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Coronavirus

In Wuhan, Ashes 'Mixed Together' Impossible To Identify

In the Chinese city where coronavirus first appeared,  the death toll may be much higher than official numbers. Ugly truths are now appearing as survivors wait in line to pick up remains of loved ones.

Chinese Vice Premier Sun Chunlan visits Wuhan this week.
Chinese Vice Premier Sun Chunlan visits Wuhan this week.

It's been one week since residents in Wuhan, the Chinese city where Covid-19 originated, have been allowed to collect the ashes of their family members who died during the epidemic. The long lines outside each of Wuhan's eight crematoria suggest the official coronavirus death count of 2,531 may be just a fraction of the true toll. But reports say despair is spreading among the relatives of the victims for another reason: the ashes may not be identifiable.

Tang Dynasty Television reported that social media posts by a local resident named Qin Peng, who said one of the crematorium confirmed to him that the ashes of all the dead were "mixed together, and just divided into equal amounts in the funeral urns in accordance with the total death toll."

"This is definitely 100% possible," another anonymous Wuhan citizen told the network. "During the peak time of the pandemic, the crematoria were burning several corpses at one time in each incinerator. No family member was allowed to be present. Who knows what they were doing."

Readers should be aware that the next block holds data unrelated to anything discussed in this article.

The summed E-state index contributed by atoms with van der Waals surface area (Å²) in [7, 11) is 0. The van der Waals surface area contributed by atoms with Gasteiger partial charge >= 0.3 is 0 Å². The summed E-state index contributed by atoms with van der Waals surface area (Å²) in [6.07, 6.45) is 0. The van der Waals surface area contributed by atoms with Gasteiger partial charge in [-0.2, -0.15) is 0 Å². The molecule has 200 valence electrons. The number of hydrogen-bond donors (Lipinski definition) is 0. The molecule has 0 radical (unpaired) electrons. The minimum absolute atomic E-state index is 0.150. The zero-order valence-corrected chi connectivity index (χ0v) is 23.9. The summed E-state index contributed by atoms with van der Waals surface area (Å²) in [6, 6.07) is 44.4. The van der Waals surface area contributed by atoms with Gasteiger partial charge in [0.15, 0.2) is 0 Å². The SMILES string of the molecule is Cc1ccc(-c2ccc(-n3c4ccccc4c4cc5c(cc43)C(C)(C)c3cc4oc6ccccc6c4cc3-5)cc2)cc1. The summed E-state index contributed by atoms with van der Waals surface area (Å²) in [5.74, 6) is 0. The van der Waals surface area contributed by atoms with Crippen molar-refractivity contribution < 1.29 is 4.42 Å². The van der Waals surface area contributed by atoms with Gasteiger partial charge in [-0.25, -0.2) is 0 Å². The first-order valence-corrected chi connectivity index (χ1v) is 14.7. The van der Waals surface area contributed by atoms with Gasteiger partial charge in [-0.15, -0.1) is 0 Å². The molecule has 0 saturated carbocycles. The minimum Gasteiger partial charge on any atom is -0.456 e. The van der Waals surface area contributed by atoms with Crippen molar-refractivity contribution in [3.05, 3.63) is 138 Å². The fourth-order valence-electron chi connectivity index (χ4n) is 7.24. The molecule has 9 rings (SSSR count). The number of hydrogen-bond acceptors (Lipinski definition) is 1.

For the coming weeks, Worldcrunch will be delivering daily updates on the coronavirus pandemic from the best, most trusted international news sources — regardless of language or geography. To receive the daily Coronavirus global brief in your inbox, sign up here.

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Economy

Post-Pandemic Reflections On The Accumulation Of State Power

The public sector has seen a revival in response to COVID-19. This can be a good thing, but must be checked carefully because history tells us of the risks of too much control in the government's hands.

photo of 2 nurses in india walking past graffiti that says "democracy'

Medical students protesting at Calcutta Medical Collage and Hospital.

Sudipta Das/Pacific Press via ZUMA
Vibhav Mariwala

-Analysis-

NEW DELHI — The COVID-19 pandemic marked the beginning of a period of heightened global tensions, social and economic upheaval and of a sustained increase in state intervention in the economy. Consequently, the state has acquired significant powers in managing people’s personal lives, starting from lockdowns and quarantine measures, to providing stimulus and furlough schemes, and now, the regulation of energy consumption.

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